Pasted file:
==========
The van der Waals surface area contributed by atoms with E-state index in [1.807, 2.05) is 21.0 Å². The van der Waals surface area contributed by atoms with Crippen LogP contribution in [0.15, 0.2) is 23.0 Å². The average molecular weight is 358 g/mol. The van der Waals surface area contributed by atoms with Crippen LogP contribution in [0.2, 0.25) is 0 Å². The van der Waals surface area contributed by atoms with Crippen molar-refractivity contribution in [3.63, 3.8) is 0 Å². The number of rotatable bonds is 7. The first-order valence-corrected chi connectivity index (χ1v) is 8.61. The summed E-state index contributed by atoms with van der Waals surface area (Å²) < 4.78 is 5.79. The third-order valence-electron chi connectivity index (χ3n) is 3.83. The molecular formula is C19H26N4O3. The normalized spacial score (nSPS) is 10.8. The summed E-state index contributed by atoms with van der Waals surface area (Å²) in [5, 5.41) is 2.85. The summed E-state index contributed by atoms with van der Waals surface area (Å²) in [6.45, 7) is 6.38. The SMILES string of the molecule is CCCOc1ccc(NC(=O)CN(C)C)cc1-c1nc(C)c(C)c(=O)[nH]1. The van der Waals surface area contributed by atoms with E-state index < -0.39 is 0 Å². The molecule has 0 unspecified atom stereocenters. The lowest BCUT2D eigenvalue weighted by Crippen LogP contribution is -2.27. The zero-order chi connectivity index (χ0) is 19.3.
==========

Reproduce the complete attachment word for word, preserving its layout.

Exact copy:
The van der Waals surface area contributed by atoms with E-state index in [1.807, 2.05) is 21.0 Å². The van der Waals surface area contributed by atoms with Crippen LogP contribution in [0.15, 0.2) is 23.0 Å². The average molecular weight is 358 g/mol. The van der Waals surface area contributed by atoms with Crippen LogP contribution in [0.2, 0.25) is 0 Å². The van der Waals surface area contributed by atoms with Crippen molar-refractivity contribution in [3.63, 3.8) is 0 Å². The number of rotatable bonds is 7. The first-order valence-corrected chi connectivity index (χ1v) is 8.61. The summed E-state index contributed by atoms with van der Waals surface area (Å²) < 4.78 is 5.79. The third-order valence-electron chi connectivity index (χ3n) is 3.83. The molecular formula is C19H26N4O3. The normalized spacial score (nSPS) is 10.8. The summed E-state index contributed by atoms with van der Waals surface area (Å²) in [5, 5.41) is 2.85. The summed E-state index contributed by atoms with van der Waals surface area (Å²) in [6.45, 7) is 6.38. The SMILES string of the molecule is CCCOc1ccc(NC(=O)CN(C)C)cc1-c1nc(C)c(C)c(=O)[nH]1. The van der Waals surface area contributed by atoms with E-state index < -0.39 is 0 Å². The molecule has 0 unspecified atom stereocenters. The lowest BCUT2D eigenvalue weighted by Crippen LogP contribution is -2.27. The zero-order chi connectivity index (χ0) is 19.3.